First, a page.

Local conferences possibly moving away from the state include the comic and fantasy convention Dragon Con, the American Society for Higher Education, American Academy of Religion, American Historical Association, German Studies Association, History of Science Society, Philosophy of Science Association, Society for Biblical Literature, and Society for Literature, Science, and the Arts. The NCAA, which was “especially concerned” about the new Indiana law, is scheduling its 2019 convention in Atlanta.

Although 31 states, 18 of them since the 1993 federal Religious Freedom Restoration Act, have passed forms of RFRA, the most recent bills and Indiana’s law are far more radical. The federal law says that the government may not pass a law that “substantially burdens a person’s exercise of religion,” but some businesses are claiming that they don’t have to meet the substantial burden test.

The state House in Kansas passed a bill allowing anyone to refuse to recognize same-sex couples or provide them with services on religious grounds without showing that it would substantially burden their ability to exercise their faith. In late February, the state Senate refused to take up the bill.

University of Virginia law professor Douglas Laycock wrote that the fight over extremist religious freedom is “ polarizing the country and endangering religious liberty more generally.” Extremists invited to Pence’s signing the Indiana law reflect how far to the religious right the law is:

  • Micah Clark, Head of the American Family Association of Indiana: Claims that “homosexuality has no societal benefit…and it’s individually destructive and dangerous.”
  • Curt Smith, President of Indiana Family Institute: Equates homosexuality with bestiality and adultery and said, “…I believe homosexuality is harmful to all, including society, and is against the teachings of the God of the Bible…” 
  • Eric Miller, Exec. Director of Advance America, Indiana’s leading anti-LGBT org.: Distributed fear flier falsely claiming that pastors could be jailed for preaching against homosexuality once same-sex marriage passes and  claims “[b]anning same-sex marriages and civil unions will prove to be the greatest moral battle of this generation.”

pence The RFRAs are not about protecting religious freedoms. The First Amendment of the U.S. Constitution does that. It’s about power. The RFRAs are all about a select group of white Christian males, approximately one-fourth of the U.S. population, trying to renew their dominance over everyone else. These haters are destroying freedom of religion for everyone.

March 28, 2015

Fourth-Graders School New Hampshire Legislature

As a general rule, state and federal lawmakers are used to doing whatever they please without being held accountable for their behavior. But when New Hampshire state lawmakers turned a fourth-grade class project into a circus freak show, their actions came back to bite them in a big way. Two weeks ago, New Hampshire legislators treated a fourth-grade class like trash—or worse. This week the “lawmakers” found themselves to be officially eating crow.

It all started with an idealistic attempt to participate in the legislative process, a non-uncommon practice because students study New Hampshire state history and civics in fourth grade. A class from Hampton Falls decided to follow a law through the legislature, starting with creating a bill that would make the red-tailed hawk the official state raptor. They were able to get six Democrats and one Republican to co-sponsor the bill that was listed as “moderately partisan” on the state’s website. The 9- and 10-year-olds from the Lincoln H. Akerman school supported the bill through committee and then traveled 50 miles to sit in the gallery during the debate on the floor of the state House of Representatives.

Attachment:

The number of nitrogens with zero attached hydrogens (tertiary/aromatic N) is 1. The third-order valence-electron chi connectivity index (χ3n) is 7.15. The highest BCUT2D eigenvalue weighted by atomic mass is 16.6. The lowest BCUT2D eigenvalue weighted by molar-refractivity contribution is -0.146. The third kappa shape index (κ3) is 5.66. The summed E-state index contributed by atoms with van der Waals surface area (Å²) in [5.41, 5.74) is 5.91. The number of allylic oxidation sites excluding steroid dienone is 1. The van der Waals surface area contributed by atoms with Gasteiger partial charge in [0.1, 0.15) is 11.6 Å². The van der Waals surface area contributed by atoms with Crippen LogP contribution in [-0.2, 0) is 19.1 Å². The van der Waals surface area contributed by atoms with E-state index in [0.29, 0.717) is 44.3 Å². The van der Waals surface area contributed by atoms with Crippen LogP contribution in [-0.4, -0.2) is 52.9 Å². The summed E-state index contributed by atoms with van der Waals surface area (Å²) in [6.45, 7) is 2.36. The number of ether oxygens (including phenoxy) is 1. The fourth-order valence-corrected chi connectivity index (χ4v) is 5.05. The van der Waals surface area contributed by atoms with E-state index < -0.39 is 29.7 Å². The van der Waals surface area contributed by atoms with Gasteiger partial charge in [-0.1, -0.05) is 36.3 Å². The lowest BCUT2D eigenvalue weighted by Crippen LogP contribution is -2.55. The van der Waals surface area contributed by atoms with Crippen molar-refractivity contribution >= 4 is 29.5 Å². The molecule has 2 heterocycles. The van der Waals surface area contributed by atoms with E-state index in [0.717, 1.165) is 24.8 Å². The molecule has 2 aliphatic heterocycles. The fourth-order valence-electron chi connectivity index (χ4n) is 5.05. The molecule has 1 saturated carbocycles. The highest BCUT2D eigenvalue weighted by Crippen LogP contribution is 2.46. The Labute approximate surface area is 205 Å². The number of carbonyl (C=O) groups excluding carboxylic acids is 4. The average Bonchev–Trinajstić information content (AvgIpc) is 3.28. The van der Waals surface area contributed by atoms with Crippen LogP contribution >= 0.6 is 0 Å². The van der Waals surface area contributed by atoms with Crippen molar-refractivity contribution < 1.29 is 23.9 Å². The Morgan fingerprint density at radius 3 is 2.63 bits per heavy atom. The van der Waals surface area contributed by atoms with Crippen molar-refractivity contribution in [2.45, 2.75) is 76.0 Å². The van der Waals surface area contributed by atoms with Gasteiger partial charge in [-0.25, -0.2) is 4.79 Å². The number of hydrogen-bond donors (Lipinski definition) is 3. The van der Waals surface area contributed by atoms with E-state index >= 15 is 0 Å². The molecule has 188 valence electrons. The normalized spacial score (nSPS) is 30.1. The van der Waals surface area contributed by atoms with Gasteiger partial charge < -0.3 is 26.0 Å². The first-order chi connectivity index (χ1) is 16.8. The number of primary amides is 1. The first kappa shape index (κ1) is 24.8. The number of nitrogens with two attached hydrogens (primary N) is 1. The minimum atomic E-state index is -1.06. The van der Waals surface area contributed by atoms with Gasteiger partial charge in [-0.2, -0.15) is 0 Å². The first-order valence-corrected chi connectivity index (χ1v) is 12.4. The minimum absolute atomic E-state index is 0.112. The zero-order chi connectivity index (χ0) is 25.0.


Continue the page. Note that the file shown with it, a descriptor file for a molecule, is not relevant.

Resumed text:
The partisan element came in when legislators, fully aware that the class was present, were sarcastic and downright nasty.  Rep. Christy Bartlett dismissed the bill as trivial and a waste of time, and Rep. John Burt said, “Bottom line, if we keep bringing more of these bills, and bill, and bills forward… we’ll be picking a state hot dog next.”

It wasn’t as if the bill had gone straight from the classroom to the legislative floor: the Environment and Agriculture committee had given the bill a thumbs-up and passed it along to the entire legislative body. Yet legislators criticized the kids and not the committee. New Hampshire has passed lots of other official symbols—bird, tree, animal, dog, insect, butterfly, amphibian, mineral, gem, and two different fish, one freshwater and the other saltwater. Also fruit, flower, and wildflower—you can find out more here. There’s also precedent for a state raptor: Idaho has claimed the peregrine falcon for its official raptor.

GOP state lawmaker, Warren Groen went further in expressing his outrage:

“[The hawk] is known for its extremely strong and sharp talons, with which it grasps its prey. It uses its razor-sharp beak to rip its victim to shreds, tearing it apart limb by limb. I guess the shame about making this a state bird is that it would serve as a much better mascot for Planned Parenthood.”

Student chaperones said that students were confused because they hadn’t yet been taught about abortion and Planned Parenthood.

House Speaker Shawn Jasper did explain that this comment violated the legislature’s rules that state, “No one is to speak impertinently (or rudely).” Groen won’t be censured for his statements, however, because this has to be done at the time of his comments.

Democratic representative Renny Cushing, an original sponsor of the children’s bill, apologized on the floor to students and parents for the behavior of the legislature. He received a standing ovation for his statement, but a minority of legislators shouted “no” to entering his comments into the permanent record.